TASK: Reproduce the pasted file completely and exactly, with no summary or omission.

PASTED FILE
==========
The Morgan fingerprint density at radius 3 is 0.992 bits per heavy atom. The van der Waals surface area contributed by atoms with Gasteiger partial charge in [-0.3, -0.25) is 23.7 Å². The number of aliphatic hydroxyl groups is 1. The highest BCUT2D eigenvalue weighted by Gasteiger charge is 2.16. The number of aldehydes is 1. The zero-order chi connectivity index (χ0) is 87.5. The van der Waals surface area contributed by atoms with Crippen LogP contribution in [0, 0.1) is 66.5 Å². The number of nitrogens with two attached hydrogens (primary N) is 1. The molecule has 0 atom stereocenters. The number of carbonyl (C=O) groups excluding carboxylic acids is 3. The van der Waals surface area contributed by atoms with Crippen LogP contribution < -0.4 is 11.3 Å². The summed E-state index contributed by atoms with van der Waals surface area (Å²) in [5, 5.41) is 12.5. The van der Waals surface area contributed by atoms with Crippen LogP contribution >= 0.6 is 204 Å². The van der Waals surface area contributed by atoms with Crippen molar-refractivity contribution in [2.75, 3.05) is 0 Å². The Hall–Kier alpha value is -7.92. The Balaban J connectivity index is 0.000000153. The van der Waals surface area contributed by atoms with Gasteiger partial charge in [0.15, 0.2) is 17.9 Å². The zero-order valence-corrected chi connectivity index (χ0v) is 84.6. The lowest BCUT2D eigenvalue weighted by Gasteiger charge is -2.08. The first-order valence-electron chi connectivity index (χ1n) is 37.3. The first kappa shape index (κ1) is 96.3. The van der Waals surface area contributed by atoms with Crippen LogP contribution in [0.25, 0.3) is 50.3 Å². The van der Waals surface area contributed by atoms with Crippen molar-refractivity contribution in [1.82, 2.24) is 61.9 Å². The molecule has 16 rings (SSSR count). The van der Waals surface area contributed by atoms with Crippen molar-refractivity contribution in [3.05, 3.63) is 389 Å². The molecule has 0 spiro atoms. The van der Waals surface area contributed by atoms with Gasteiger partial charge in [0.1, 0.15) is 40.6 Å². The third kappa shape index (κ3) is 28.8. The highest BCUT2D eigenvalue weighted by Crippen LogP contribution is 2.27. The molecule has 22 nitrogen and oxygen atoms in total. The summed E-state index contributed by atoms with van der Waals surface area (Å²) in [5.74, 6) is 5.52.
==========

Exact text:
The Morgan fingerprint density at radius 3 is 0.992 bits per heavy atom. The van der Waals surface area contributed by atoms with Gasteiger partial charge in [-0.3, -0.25) is 23.7 Å². The number of aliphatic hydroxyl groups is 1. The highest BCUT2D eigenvalue weighted by Gasteiger charge is 2.16. The number of aldehydes is 1. The zero-order chi connectivity index (χ0) is 87.5. The van der Waals surface area contributed by atoms with Crippen LogP contribution in [0, 0.1) is 66.5 Å². The number of nitrogens with two attached hydrogens (primary N) is 1. The molecule has 0 atom stereocenters. The number of carbonyl (C=O) groups excluding carboxylic acids is 3. The van der Waals surface area contributed by atoms with Crippen LogP contribution < -0.4 is 11.3 Å². The summed E-state index contributed by atoms with van der Waals surface area (Å²) in [5, 5.41) is 12.5. The van der Waals surface area contributed by atoms with Crippen LogP contribution >= 0.6 is 204 Å². The van der Waals surface area contributed by atoms with Crippen molar-refractivity contribution in [2.75, 3.05) is 0 Å². The Hall–Kier alpha value is -7.92. The Balaban J connectivity index is 0.000000153. The van der Waals surface area contributed by atoms with Gasteiger partial charge in [0.15, 0.2) is 17.9 Å². The zero-order valence-corrected chi connectivity index (χ0v) is 84.6. The lowest BCUT2D eigenvalue weighted by Gasteiger charge is -2.08. The first-order valence-electron chi connectivity index (χ1n) is 37.3. The first kappa shape index (κ1) is 96.3. The van der Waals surface area contributed by atoms with Crippen LogP contribution in [0.25, 0.3) is 50.3 Å². The van der Waals surface area contributed by atoms with Crippen molar-refractivity contribution in [1.82, 2.24) is 61.9 Å². The molecule has 16 rings (SSSR count). The van der Waals surface area contributed by atoms with Crippen molar-refractivity contribution in [3.05, 3.63) is 389 Å². The molecule has 0 spiro atoms. The van der Waals surface area contributed by atoms with Gasteiger partial charge in [0.1, 0.15) is 40.6 Å². The third kappa shape index (κ3) is 28.8. The highest BCUT2D eigenvalue weighted by Crippen LogP contribution is 2.27. The molecule has 22 nitrogen and oxygen atoms in total. The summed E-state index contributed by atoms with van der Waals surface area (Å²) in [5.74, 6) is 5.52.